One of the most important roles of a team leader is to make decisions.
And with this task comes great responsibility.
It stands to reason, the consequences of ineffective decision making can be fatal for an organization.
Paralyzed projects, wasted resources, reworking, teams without direction… The list goes on.
However, when decisions are taken thoughtfully and backed by solid planning, they can lead a company to achieve ever greater results.
But what is decision making in organizations? What is required to decide intelligently the many issues within a company?
All this you can find out now!
Also read: 3 tools for root cause analysis as a guide to decision making
Decision-making can be defined as the process of defining what is important, among a group of people or in an organisation.
It involves the selection of a course of action between two or more possible alternatives in order to reach a solution to a given problem.
The decision-making process in organisations is carried out by a team of professionals whose purpose is the improving of the company’s proceedures. Therefore, it is a continuous and dynamic activity that permeates all other activities relating to the organization.
Since it is a continuous activity, the decision-making process plays a vital role in the operation of a business. After all, it represents the combination of scientific knowledge, technical skills and the professional experience of the whole team.
In a managerial environment, decisions cannot be taken haphazardly. So, there are some steps that require the following:
Define the problem;
Collect data and information;
Analyze the alternatives;
Choose the best option;
Plan and execute;
Monitor the results.
Decisions are made to best sustain business activities. And therefore, guarantee smooth organizational operations at all levels of management, in order to achieve pre-established goals and objectives.
Too often, organizations find themselves running endlessly in pursuit of short-term goals.
For example, money that has been allocated to a year-long project is often redirected to meet short-term objectives. Thereby creating a lot of confusion and resulting in an overall lack of progress.
To avoid this problem, figure out your priority and long-term goals from the start. Then, as your team makes decisions, ask yourself if what you are doing is aligned with those goals. This should be a constant process, returning repeatedly to check your organizational activities against your set goals.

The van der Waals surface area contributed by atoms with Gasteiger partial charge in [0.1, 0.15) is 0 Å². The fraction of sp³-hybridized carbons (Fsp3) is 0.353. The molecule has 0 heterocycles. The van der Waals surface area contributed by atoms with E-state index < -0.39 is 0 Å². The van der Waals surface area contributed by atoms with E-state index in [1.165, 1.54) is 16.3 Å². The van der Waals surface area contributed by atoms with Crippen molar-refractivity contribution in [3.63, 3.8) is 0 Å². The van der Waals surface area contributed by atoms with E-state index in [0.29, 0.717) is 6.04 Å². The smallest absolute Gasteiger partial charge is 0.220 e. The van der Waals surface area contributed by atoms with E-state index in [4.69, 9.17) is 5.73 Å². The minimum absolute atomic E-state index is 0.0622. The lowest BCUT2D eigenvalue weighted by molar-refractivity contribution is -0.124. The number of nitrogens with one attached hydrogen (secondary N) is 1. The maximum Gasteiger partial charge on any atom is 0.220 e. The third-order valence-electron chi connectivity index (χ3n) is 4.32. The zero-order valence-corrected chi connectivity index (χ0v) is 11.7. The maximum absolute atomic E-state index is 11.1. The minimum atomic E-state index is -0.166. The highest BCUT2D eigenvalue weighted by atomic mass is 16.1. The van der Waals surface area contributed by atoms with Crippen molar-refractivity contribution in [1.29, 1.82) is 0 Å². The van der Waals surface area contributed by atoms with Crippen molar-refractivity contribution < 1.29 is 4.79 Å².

By successfully applying this method, you will be more engaged and confident in short-term projects that support your long-term goals. Over time, this will advance your organization.
The previous item raises a new question: how do you decide your long-term goals?
Ideally, they should flow from your organization’s mission and core values. Your company’s goals may evolve over time, but your core values should be less flexible.
Your organizational values give a coherent sense of identity and provide the continuity of your company.
They should be clearly understood and agreed upon by your decision-makers. When assessing your aims and objectives, check that they are aligned with your core values.
Read more: Learn how to define company values and employ them appropriately
One way to evaluate your priorities and how they are currently being accomplished is by taking a look at your spending.
Often, you may believe you are prioritizing a specific goal or objective. However, your budget may tell a different story.
Make sure your organizational expenditure reflects your chosen priorities. If not, you may need to take a second look.
And, as with any check-up, it is essential to make this a regular assessment to continually check you are on the right track.
Want tips on how to make a cost reduction plan in your company? Then check out this video from our YouTube channel:
Some decisions can be discrete and routine, with set boundaries, only occasionally impacting on a specific issue with any significance.
However more often, decision-making in organizations can have wide-ranging consequences, especially if it addresses internal policies or processes.
You need to consider multiple possibilities and make sure to check second-and third-order effects. These consequences can provide a crucial context for the proposed decision to be made.
Organizations rely on the quality of their staff to succeed.
If your decisions hinder the productivity of your team at work, it will jeopardize your long-term success – even if your decisions seem to promote your short-term goal.
Evaluate the effect your decisions will have on your team member’s ability to perform their tasks and factor that component into your decisions.
See our blog: Personnel department indicators: check out 7 examples and keep your talent motivated
The most effective decisions should generate better work that leads towards your long-term goals. And these should be guided by the core values of the business.
You must constantly re-evaluate your spending and assess the likely consequences of your actions.
If you follow these tips on decision-making in organizations, you will be able to decide more intelligently and efficiently on a range of issues.
Making decisions is important, but if your ideas don’t turn into concrete actions, they come to nothing. Therefore, it is very important to engage your team so that they perform their tasks in an optimum way.
Have you ever thought of having the following facilities in your business:
Create and monitor KPIs for processes, projects and people;
Share information with agility and transparency;
Use meritocracy and focused management to motivate and manage teams;
Employ the main strategic planning methodologies such as BSC, OKR and SWOT;
Integrate people, operations and strategy;
Facilitate the exchange of information and communication between departments.
STRATWs One is the perfect software for this, adopted by over a thousand companies around the world!